Golf Tee



A golf tee is a small device used to prop up a golf ball. It is typically used on the first shot of each new hole during a game of golf. Golf tees are made in a highly automated fashion. The exact method depends on the material; however, they are generally formed or cut, then finished and packaged. First patented in the late nineteenth century, the design of a golf tee has changed only slightly. It is estimated that the U.S. golf markets use about two billion wood golf tees per year. With the expected increase in golf popularity, this number is expected to rise significantly.

History

While the basic design of the golf tee has changed little since the late nineteenth century, it has evolved significantly throughout the game's history. There are a variety of theories which suggest how and were golf began. The earliest evidence is a game similar to golf played by the ancient Chinese as early as 300 B.C. According to some, the modern game of golf finds its origins with a game played by during Roman times. This game called Pagancia involved hitting a leather ball stuffed with feathers. Others suggest that it was derived from the French game chole played in the 1300s or the English game cambuca. Both of these involved hitting a ball with a stick. The most direct ancestor to golf was a game called kolfspel played in Holland around 1295. This game required a player to hit a ball with a wooden club, or kolf, into a series of targets. To get a clear shot, players were allowed to elevate the ball on a tuitje, which was a small pile of sand. This was the first type of golf tee known. The modern game of golf developed in Scotland during the 1400s. By 1735, the first golf organization was formed. The first tournament was played in 1744. This tournament followed a set of 13 rules that became standard in 1754. The one exception was that a ball could not be placed on a tee to improve a watery lie.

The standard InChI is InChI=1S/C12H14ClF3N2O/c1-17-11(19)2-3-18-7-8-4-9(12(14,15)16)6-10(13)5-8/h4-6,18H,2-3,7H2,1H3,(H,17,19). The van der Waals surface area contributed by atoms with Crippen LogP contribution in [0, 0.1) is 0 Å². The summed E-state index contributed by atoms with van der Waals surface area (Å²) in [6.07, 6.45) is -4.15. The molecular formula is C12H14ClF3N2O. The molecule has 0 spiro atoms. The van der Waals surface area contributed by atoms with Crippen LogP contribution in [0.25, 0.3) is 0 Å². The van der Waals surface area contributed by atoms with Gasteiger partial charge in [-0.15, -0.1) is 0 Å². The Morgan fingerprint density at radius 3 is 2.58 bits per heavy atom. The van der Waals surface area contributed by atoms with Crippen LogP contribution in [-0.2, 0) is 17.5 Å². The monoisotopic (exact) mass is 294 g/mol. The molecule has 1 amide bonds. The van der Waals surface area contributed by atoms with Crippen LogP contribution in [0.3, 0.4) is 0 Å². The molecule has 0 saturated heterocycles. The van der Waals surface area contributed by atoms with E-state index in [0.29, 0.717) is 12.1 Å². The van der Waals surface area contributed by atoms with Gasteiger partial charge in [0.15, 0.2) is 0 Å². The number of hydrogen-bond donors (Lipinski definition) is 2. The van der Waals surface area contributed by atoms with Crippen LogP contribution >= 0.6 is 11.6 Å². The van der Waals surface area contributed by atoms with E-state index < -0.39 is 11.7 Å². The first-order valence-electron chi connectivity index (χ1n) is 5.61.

In 1899, the first patent for a golf tee was issued to George Grant. Since this time a variety of innovations have been introduced. Some of these innovations relate to the tee's shape. For example, during the 1970s two patents were granted for golf tees that had unique designs which were supposed to help improve the flight of the ball. Other patents were issued for golf tees that stayed in the ground more consistently after the ball was hit. In the 1980s, an angled golf tee was introduced. The composite material of certain golf tees has also changed. For instance, a 1991 patent describes a golf tee made out of a biodegradable resin. Additional materials introduced recently include clay tees, tees made from corn, and tees composed of animal byproducts. Although more than 25 patents have been issued for improved golf tees in the last 20 years, the most popular tees still have the same basic shape as the ones first made a century ago.

Raw Materials